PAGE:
Last week’s freezing temperatures caused fish kills along the entire Texas coast although mortalities were primarily reported in bay systems south of Galveston Bay.
The majority of kills were located along the southern shores and undeveloped areas, such as Pringle Lake on the backside of Matagorda Island, according to a news release from the Texas Parks and Wildlife Department.
The quantification of impacts to fish is ongoing, but rapid assessments conducted by biologists indicate that the majority of fish impacted were nonrecreational species, including pinfish, spot, silver perch, gulf menhaden, mullet and other foraging fish, according to Texas Parks and Wildlife. Recreationally important species impacted include spotted seatrout, red drum, sheepshead, grey snapper, snook, black drop and tarpon.
Freezing events on the coast are rare, but extreme cold temperatures can naturally kill fish if they are unable to find refuge in deeper water. Some species are more vulnerable to freezing weather, such as spotted seatrout.
The Texas coast is vulnerable to periodic mass mortalities of fish caused by cold temperatures because there are limited openings between land masses separating shallow bays from the Gulf, according to a report on three freezes in the 1980s that had long-term impacts on fish stocks.
Fish have a better chance of surviving when cold fronts are preceded by gradually decreasing water temperature that allow them to acclimate in deeper waters or move offshore, the report said.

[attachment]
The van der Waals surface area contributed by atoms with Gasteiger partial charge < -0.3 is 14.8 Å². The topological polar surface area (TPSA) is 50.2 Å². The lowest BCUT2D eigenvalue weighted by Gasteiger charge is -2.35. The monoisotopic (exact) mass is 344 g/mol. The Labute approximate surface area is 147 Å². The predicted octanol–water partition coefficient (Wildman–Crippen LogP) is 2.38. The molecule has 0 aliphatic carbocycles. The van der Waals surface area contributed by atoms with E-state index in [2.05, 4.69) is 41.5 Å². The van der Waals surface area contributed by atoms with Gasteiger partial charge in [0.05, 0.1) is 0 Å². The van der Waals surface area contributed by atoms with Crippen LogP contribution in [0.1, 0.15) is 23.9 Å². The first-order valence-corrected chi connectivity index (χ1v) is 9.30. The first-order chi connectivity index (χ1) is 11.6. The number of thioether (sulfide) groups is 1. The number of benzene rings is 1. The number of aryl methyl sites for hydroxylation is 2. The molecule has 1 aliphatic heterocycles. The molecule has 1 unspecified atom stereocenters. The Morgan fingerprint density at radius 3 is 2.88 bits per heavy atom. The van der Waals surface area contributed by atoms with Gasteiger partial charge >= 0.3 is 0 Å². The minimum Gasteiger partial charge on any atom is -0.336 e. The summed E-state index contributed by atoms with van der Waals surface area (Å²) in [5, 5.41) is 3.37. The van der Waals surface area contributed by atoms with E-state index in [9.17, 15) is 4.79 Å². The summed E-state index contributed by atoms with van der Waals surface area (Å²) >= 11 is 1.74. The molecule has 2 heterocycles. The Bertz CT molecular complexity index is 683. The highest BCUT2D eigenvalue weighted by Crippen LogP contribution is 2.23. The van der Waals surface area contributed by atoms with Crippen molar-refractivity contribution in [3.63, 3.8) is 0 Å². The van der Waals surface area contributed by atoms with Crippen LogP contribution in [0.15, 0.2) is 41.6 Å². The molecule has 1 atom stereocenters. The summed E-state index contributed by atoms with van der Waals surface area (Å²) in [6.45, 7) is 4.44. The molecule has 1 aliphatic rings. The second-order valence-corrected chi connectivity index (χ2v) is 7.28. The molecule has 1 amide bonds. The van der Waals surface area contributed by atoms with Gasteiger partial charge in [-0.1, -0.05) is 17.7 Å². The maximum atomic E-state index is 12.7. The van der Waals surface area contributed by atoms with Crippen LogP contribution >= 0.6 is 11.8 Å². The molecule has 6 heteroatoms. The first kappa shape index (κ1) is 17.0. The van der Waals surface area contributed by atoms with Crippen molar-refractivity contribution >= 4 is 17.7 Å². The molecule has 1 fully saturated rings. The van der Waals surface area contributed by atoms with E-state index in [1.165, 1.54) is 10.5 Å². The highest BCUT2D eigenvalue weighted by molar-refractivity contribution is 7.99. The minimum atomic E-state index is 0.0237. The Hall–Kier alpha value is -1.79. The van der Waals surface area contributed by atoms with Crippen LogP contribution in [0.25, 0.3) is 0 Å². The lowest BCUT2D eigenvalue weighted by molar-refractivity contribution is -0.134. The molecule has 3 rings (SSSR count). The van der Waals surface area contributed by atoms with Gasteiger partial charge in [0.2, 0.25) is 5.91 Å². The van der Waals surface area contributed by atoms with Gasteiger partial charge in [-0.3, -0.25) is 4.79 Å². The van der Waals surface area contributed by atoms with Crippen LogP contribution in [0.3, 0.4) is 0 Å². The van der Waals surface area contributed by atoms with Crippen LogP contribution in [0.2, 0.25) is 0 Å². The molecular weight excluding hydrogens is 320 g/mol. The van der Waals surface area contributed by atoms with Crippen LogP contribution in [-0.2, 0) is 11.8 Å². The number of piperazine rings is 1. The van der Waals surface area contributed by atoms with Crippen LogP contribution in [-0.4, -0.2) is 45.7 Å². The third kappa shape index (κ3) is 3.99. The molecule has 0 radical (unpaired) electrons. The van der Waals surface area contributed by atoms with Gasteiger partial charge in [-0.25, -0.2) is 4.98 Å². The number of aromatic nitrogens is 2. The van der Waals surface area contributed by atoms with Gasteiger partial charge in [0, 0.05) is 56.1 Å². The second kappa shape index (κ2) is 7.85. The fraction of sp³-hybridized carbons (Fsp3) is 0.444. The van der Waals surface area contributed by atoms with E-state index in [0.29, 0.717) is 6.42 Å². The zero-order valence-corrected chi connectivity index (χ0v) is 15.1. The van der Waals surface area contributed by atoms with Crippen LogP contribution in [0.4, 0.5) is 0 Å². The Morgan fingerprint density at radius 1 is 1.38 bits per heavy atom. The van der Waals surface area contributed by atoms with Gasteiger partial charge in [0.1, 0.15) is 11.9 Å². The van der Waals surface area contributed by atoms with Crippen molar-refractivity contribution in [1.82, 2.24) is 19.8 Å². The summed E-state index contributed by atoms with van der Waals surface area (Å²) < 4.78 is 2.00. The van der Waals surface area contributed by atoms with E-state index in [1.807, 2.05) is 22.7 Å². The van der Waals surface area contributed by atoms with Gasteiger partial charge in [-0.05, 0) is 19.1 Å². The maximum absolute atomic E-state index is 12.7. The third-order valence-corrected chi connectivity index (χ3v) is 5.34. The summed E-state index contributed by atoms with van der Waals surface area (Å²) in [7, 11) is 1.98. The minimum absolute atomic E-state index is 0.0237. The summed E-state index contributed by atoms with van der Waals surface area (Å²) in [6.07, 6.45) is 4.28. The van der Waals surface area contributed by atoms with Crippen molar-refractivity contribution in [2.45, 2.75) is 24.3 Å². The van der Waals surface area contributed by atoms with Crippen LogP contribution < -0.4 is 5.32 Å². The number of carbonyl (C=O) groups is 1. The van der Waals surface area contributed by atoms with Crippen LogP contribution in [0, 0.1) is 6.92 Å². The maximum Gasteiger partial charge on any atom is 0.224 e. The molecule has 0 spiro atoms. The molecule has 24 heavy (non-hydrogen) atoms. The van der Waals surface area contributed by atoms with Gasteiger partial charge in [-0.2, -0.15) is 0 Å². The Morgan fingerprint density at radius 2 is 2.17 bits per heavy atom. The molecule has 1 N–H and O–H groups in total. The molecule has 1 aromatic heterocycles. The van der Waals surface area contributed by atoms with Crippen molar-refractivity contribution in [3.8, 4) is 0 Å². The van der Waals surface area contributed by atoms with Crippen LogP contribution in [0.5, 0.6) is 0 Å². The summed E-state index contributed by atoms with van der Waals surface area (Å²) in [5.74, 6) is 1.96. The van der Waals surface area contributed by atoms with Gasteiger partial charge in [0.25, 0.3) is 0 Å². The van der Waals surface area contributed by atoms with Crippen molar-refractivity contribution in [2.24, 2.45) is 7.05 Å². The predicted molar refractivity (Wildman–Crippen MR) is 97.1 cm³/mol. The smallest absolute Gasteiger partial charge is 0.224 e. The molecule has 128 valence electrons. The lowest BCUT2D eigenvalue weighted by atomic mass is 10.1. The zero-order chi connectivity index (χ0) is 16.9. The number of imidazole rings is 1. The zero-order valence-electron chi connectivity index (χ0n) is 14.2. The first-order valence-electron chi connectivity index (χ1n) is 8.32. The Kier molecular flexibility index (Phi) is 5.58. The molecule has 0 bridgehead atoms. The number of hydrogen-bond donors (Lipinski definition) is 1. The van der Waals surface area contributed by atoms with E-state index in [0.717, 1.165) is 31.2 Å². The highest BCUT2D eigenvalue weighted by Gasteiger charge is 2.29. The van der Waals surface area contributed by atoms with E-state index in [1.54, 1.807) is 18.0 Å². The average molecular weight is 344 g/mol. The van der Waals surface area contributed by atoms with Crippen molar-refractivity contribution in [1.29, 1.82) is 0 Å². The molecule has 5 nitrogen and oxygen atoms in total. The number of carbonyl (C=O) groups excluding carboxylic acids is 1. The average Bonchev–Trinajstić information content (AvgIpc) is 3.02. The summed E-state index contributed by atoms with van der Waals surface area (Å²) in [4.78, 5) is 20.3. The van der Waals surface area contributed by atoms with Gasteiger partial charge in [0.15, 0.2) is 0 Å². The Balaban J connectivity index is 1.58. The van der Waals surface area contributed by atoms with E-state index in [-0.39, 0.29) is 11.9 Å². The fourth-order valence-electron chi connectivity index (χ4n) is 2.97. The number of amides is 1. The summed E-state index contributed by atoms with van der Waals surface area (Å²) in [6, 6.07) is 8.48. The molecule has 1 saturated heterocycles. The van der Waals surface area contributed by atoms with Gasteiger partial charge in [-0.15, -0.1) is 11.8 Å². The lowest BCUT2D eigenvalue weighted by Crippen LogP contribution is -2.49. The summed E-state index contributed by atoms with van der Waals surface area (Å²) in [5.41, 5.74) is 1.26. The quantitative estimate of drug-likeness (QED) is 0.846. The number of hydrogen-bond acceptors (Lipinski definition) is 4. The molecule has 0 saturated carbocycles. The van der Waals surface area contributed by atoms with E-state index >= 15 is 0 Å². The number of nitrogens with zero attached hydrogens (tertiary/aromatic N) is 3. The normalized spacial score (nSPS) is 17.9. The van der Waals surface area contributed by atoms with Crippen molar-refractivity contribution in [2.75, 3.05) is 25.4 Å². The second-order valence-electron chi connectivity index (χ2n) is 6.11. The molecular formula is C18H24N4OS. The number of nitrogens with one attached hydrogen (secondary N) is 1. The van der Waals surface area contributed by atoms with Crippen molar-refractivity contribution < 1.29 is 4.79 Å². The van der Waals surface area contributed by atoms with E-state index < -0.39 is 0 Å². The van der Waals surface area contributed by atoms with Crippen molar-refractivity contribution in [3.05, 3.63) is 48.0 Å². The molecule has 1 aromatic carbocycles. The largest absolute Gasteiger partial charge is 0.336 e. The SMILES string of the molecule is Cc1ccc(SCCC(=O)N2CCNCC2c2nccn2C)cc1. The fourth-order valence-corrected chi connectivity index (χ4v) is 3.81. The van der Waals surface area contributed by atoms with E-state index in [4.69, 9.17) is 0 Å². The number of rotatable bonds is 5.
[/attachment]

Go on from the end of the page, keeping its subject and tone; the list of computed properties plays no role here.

The state parks and wildlife department said it started receiving reports of fish kills last Sunday, ahead of closing saltwater fishing last Monday and Tuesday in deeper areas to protect vulnerable fish that congregate to stay warm in freezing weather conditions.
Biologists with the coastal fisheries division will continue to make assessments on the water throughout the week, the state agency said.
Last week’s freeze event was not expected to cause mass mortality because temperatures did not rapidly or drastically drop, Julie Hagen, a spokeswoman for the state’s coastal fisheries division, said to the Advocate.
High mortality can deplete fish stocks for years, as they did to some extent after the freeze in the winter of 1983-1984 and two freezes in 1989. About 31 million fish were killed during those freezes.
“We’re not expecting anything like that,” Hagen said. “We have to remember with these fish populations, we’re talking millions and millions and millions of fish, so even if you loose hundreds of thousands that is not going to be as detrimental as people think.”
While ongoing assessments can provide estimates of the magnitude of this event, a more accurate assessment of the impacts on particular species through routine monitoring will be done in the coming months.
“When it comes to fish kills, you have to compare apples to apples, not apples to oranges,” Hagen notes. “You can only compare these fish kills to other freezing weather fish kills.”
For many key game species, gill net sampling that the state conducts from mid-April to June will provide informative data.
As part of year-round surveying, biologist will also soon start collecting information from recreational anglers at boat ramps that will provide additional information on the cold-weather event and help inform what, if any, management actions are needed to help accelerate recovery of fish stocks.